Campus briefs


SPH receives $1.3M to study fish processing impact in Ghana

The School of Public Health has received a $1.3 million grant from the Bill & Melinda Gates Foundation to study the impact of the fish processing industry on persistent anemia among adolescent girls and women in Ghana. Andrew Jones, John G. Searle Assistant Professor of Nutritional Sciences and assistant professor of nutritional sciences, SPH; and research assistant professor, Center for Human Growth and Development, leads a team that will determine if increased consumption of fish produced in an environmentally safe way, along with additional interventions, could be answers to one of the greatest public health concerns in that region and many other low- and middle-income countries. The team, which includes the University of Ghana and several nongovernmental organizations, will conduct a pilot-scale randomized trial involving 120 subjects from 12 communities among fisheries along the Gulf of Guinea and Lake Volta.

Nominations sought for Distinguished University Innovator Award

The U-M Office of Research is seeking nominations for the 2018 Distinguished University Innovator Award, the university’s highest honor for faculty who have shown leadership in bringing new ideas to the marketplace. Nominees can include current tenured, tenure-track or research faculty, or a team of up to three such faculty members. Details on the award criteria, the nomination and selection processes, and previous winners can be found at Nominations are due March 28 and the selection will be announced in October at the annual Celebrate Invention event, sponsored by UMOR. The Distinguished University Innovator Award is supported by endowments from UMOR and the Stephen and Rosamund Forrest Family Foundation.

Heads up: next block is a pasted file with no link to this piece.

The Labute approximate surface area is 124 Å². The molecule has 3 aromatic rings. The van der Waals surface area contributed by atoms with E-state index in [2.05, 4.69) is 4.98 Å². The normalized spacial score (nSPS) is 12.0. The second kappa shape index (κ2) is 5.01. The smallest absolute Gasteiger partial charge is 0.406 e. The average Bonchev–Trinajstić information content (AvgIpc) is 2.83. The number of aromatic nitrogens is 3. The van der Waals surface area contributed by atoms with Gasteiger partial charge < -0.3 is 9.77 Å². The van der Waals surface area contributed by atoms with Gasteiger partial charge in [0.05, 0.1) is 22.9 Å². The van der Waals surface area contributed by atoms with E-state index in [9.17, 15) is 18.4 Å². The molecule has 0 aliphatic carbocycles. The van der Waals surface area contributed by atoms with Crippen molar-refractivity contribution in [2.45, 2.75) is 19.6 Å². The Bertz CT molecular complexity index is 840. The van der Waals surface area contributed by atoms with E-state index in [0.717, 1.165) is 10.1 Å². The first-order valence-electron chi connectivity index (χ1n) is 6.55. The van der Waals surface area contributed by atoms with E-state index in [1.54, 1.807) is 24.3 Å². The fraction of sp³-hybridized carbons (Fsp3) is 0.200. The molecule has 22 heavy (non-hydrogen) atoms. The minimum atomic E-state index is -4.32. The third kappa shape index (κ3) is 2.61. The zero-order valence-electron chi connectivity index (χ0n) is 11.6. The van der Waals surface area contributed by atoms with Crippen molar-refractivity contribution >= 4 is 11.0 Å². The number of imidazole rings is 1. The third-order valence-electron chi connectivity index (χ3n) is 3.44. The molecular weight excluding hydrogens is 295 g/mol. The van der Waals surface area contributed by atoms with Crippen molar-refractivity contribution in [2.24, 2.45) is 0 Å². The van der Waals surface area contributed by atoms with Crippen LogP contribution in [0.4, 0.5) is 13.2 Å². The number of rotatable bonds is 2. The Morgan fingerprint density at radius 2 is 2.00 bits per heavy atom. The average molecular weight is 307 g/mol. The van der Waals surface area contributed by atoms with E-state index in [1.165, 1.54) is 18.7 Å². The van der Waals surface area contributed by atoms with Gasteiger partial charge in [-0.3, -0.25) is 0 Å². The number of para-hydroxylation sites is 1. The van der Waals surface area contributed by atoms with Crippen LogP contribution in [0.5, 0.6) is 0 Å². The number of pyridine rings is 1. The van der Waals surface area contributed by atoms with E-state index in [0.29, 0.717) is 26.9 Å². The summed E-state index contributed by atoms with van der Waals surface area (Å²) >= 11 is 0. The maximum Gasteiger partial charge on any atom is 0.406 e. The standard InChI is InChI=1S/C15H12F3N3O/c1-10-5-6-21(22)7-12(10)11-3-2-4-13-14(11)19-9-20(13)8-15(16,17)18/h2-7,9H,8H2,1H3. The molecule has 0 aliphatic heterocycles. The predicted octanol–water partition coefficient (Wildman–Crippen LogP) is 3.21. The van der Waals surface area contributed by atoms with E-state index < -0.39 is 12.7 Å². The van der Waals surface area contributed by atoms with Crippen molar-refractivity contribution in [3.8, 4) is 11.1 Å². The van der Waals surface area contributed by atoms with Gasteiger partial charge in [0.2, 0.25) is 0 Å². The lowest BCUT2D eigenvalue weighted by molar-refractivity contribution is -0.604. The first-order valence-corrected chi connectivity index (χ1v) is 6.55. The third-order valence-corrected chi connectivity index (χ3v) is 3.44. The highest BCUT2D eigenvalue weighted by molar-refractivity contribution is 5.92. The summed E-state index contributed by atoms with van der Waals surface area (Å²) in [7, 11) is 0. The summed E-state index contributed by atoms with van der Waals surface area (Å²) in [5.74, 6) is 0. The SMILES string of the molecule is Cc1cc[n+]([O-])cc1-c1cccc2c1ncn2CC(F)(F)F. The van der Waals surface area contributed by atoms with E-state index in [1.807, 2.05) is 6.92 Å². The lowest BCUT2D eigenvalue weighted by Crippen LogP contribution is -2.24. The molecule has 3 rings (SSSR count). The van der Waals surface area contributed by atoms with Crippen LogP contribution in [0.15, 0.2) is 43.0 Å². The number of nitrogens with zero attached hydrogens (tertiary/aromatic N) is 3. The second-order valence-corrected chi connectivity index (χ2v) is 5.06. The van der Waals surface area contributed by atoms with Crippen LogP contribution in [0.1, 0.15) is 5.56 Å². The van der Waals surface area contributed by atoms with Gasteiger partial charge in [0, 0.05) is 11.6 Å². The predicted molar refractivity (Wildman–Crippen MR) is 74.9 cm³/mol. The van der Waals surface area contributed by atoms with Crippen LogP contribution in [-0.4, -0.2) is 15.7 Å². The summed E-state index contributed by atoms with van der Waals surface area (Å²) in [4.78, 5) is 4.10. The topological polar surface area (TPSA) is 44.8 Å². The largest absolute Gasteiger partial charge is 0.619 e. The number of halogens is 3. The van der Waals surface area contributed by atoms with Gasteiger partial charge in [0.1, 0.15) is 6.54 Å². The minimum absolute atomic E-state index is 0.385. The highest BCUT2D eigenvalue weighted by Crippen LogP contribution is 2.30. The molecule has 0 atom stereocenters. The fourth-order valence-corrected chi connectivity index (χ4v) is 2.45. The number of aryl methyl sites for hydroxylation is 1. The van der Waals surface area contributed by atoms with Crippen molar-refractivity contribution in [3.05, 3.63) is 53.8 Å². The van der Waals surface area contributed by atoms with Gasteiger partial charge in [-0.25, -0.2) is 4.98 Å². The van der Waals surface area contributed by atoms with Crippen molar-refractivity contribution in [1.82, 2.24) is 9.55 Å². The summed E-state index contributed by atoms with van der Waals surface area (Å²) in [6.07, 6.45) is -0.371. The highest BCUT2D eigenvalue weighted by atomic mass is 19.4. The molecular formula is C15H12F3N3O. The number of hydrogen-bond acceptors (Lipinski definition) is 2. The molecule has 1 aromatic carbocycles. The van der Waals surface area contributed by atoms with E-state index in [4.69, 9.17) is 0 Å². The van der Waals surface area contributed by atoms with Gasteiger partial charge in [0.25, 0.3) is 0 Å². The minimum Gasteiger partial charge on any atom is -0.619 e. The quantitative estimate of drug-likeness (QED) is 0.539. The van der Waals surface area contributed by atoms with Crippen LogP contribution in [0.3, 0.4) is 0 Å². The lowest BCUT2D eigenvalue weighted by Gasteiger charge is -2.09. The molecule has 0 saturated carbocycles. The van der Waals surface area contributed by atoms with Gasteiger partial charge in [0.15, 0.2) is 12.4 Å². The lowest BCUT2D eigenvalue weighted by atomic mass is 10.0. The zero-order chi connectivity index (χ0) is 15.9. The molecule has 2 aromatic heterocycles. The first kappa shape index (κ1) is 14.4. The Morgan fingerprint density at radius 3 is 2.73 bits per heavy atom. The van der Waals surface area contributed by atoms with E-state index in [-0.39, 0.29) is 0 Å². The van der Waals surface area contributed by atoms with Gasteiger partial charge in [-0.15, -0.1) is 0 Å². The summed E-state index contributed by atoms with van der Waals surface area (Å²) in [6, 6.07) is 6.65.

U-M Flint launches new global outreach program

The U-M Flint International Center has launched a new program to further support faculty, staff and students who promote the university internationally. The Global Outreach Ambassador program provides training and materials about UM-Flint for those interested in speaking about the university while traveling. Ambassadors can receive a stipend for their time and efforts, and can do the outreach during work travels or on personal trips to other countries.

SPH establishes accelerated master’s program with Chinese schools

The School of Public Health has established an accelerated master’s degree program with undergraduate programs on campus and at Tsinghua University School of Environment and Peking University College of Environmental Science and Engineering. The new program takes five years to complete, and university officials expect to receive the first cohort of students this fall. The hope is for the program to help strengthen student diversity at SPH, increase collaborative research opportunities between institutions and build the next generation of environmental leaders in China. After completing three years of undergraduate education at their home institutions, students can apply to the program. Accepted students will take environmental health sciences courses at SPH during the fourth year of the program. Students then apply to the master’s degree program at SPH, and those who are accepted will graduate with a master’s degree in environmental health sciences at the end of the fifth year of the program.

— Compiled by Safiya Merchant, The University Record


Leave a comment

Commenting is closed for this article. Please read our comment guidelines for more information.